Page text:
Guided by Khun (Mr.) Boonsong
Firstly, I have to admit my ignorance, when I was told that there were Barramundi in Thailand I was very surprised. Thinking they were only native to Australia, it was pointed out to me that these fish in fact populate many freshwater lakes throughout Asia. So I went along to Bor Num Lake with a friend of mine (John); who is also a keen angler and has been living in Bangkok for over thirteen years.
The lake is actually called Bor Num Barramundi fishing park, and the ticket for the day cost 100 Thai baht (approx 2 British pounds or 3 US dollars), excellent value for money. It is possible to hire spinning rods and tackle for an additional 100 baht per person. Bor Num Lake also offers the chance to try your hand at fly fishing; the price is the same which ever code of fishing is chosen. It was suggested to us that we use lures when fishing for the barramundi, we were in total agreement -lure fishing always appeals- as the action and excitement is second to none when fishing for predators using this system.
It turns out that fishing for barramundi is extremely popular amongst Thais, especially at the weekends where many come to enjoy the fishing activities. Though catching and eating your quarry is something that has never appealed to me, many anglers here, Thais and foreigners alike do. You can enjoy these fish in the restaurant for -an additional cost- if you so wish, the fish is prepared by the local chefs to your taste (the lake is frequently stocked, to counter the fish taken for the pot).You can always put the fish back if this is not your bag.
There is not much protection from the sun here, so one must stay well covered up as the sun will easily nuke the skin, even sun block struggles to keep the rays at bay. So a good hat and a long sleeved shirt are the order of the day.
The staff were very friendly giving us plenty of tips and advice, without which I feel we may have struggle to catch; when fishing here one needs to use different techniques than when at home fishing.
The Barramundi have been farmed commercially in lakes here in Thailand for over twenty years, they are extremely aggressive hunters and when hooked give one serious fight. Usually clearing the water with energetically charged leaps, which causes large splashes as they land again, bringing the angler much approved applause and cheer from the local observers.
We found that poppers with a fly attached to a 30lb leader proved to be the most successful lures (as recommended by the guide). Barramundi have a sharp gill plate and the larger fish can cut through 40lb Fluorocarbon shock leader in one swipe. We used bait casting rods 6 feet in length and bait casting reels which are used specifically for lure fishing (they look very much like multiplying reels).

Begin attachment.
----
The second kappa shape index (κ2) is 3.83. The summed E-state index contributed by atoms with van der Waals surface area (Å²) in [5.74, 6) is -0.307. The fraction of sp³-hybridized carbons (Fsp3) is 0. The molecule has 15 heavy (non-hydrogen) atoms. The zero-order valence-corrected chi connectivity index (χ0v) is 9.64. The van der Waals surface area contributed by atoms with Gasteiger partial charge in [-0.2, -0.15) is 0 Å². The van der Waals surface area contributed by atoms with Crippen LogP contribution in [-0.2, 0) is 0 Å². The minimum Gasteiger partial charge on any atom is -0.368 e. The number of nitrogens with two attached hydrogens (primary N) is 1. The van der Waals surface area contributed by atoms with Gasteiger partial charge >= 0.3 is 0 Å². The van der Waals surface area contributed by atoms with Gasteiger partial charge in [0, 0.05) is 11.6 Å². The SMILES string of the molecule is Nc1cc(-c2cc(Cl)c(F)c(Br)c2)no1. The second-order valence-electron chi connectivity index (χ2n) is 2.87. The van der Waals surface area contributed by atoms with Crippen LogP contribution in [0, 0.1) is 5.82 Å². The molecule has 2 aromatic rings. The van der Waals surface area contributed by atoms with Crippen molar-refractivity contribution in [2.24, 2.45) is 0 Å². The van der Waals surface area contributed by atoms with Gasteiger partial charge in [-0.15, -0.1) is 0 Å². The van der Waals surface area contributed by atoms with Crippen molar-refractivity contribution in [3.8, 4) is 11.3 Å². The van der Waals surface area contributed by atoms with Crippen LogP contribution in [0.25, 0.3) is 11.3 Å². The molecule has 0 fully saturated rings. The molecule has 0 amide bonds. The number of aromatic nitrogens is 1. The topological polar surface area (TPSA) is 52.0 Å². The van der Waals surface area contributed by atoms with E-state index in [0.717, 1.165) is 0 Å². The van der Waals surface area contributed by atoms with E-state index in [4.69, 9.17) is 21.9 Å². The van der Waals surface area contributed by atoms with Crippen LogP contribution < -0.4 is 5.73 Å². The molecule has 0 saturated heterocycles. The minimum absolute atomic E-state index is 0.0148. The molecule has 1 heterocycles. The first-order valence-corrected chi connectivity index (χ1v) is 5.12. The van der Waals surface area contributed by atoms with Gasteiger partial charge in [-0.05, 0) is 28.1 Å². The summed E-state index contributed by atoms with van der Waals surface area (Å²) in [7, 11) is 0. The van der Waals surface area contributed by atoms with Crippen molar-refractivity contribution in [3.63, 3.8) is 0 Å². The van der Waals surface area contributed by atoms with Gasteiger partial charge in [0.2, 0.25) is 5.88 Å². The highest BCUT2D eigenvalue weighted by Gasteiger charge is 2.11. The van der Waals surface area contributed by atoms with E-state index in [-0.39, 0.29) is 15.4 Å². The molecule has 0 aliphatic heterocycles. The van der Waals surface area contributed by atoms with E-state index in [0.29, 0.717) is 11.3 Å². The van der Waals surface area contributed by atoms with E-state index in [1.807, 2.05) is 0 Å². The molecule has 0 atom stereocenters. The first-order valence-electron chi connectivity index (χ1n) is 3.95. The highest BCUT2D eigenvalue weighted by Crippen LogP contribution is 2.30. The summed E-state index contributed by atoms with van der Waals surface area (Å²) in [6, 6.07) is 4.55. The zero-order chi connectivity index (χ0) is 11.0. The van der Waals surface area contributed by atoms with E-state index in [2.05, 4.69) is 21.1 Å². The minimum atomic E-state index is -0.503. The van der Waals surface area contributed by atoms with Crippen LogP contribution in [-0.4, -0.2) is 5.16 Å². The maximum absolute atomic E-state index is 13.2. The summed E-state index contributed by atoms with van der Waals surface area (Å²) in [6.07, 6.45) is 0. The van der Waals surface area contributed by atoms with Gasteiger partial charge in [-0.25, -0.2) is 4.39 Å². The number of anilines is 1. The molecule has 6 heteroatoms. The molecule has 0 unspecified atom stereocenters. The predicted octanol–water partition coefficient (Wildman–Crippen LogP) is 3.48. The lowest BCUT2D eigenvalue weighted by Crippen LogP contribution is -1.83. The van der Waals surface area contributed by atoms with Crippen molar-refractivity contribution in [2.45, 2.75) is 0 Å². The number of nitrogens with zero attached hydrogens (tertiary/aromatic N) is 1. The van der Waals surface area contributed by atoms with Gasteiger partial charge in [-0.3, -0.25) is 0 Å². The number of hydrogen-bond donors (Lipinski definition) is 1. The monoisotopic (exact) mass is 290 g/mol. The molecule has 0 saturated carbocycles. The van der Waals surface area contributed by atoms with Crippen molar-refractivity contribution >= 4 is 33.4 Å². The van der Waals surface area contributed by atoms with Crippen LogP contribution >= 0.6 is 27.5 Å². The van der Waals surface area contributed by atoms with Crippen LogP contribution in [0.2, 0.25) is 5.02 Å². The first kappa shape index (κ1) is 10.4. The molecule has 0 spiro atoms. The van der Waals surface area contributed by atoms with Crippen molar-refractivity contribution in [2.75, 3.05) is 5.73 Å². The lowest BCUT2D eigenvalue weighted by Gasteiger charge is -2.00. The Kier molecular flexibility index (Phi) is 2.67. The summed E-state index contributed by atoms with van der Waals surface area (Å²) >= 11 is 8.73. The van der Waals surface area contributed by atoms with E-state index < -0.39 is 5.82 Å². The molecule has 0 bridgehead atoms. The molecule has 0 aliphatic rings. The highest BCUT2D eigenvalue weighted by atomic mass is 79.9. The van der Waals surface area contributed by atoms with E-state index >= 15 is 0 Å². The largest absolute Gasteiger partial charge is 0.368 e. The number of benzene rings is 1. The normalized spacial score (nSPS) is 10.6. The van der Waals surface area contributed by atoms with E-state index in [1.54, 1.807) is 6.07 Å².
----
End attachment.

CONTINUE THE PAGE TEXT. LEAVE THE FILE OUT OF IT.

The lake is not a fish farm and it is quite easy to blank here if the wrong methods are used, but if you get it right a fantastic day will be had. The fish do vary in size form 1kg (2.2lb) up to and beyond 10kg (22lbs).
Unbelievably the first cast of the day resulted in John hitting into a monster, with in seconds this Barramundi leapt clear of the water creating much excitement in the camp (the guide pointing out that when the fish breaches the water, it is best to lower the tip of the rod, so as not to give the fish too much chance of shedding the hook) John then proceeded to wrestle for a further five minutes with his quarry, again the magnificent barramundi cleared the water several more times before finally subduing to the net. A 4.8kg fish on the first cast and about twenty more in total, not bad at all for a couple of beginners.
A few tips:-
It is debatable whether to use a tour company or not. If you are confident of finding your way and have your own transport then it is not essential to pay the extra for a tour company. The staff at Born Num is very experienced and probably knows more about their water than the guides from agencies.
If live bait fishing you must buy out the fish, you can not catch and release when live baiting due to the almost guaranteed take.
A small tip is appreciated but not compulsory for the guides at Bor Num – we gave B100 tip for good service all day
The guides are kept very bust usually looking after 5 or 6 anglers at a time.
Food and drinks are ordered via the guide, so you do not have to leave the waters edge.
Toilets are not European Style, but clean.
There is a very friendly atmosphere and the local fishermen are only too willing to help, giving friendly advice and tips without being too intrusive.
So all in all a fantastic day was had by all and we became hooked ourselves and will certainly be returning to Bor Num very soon.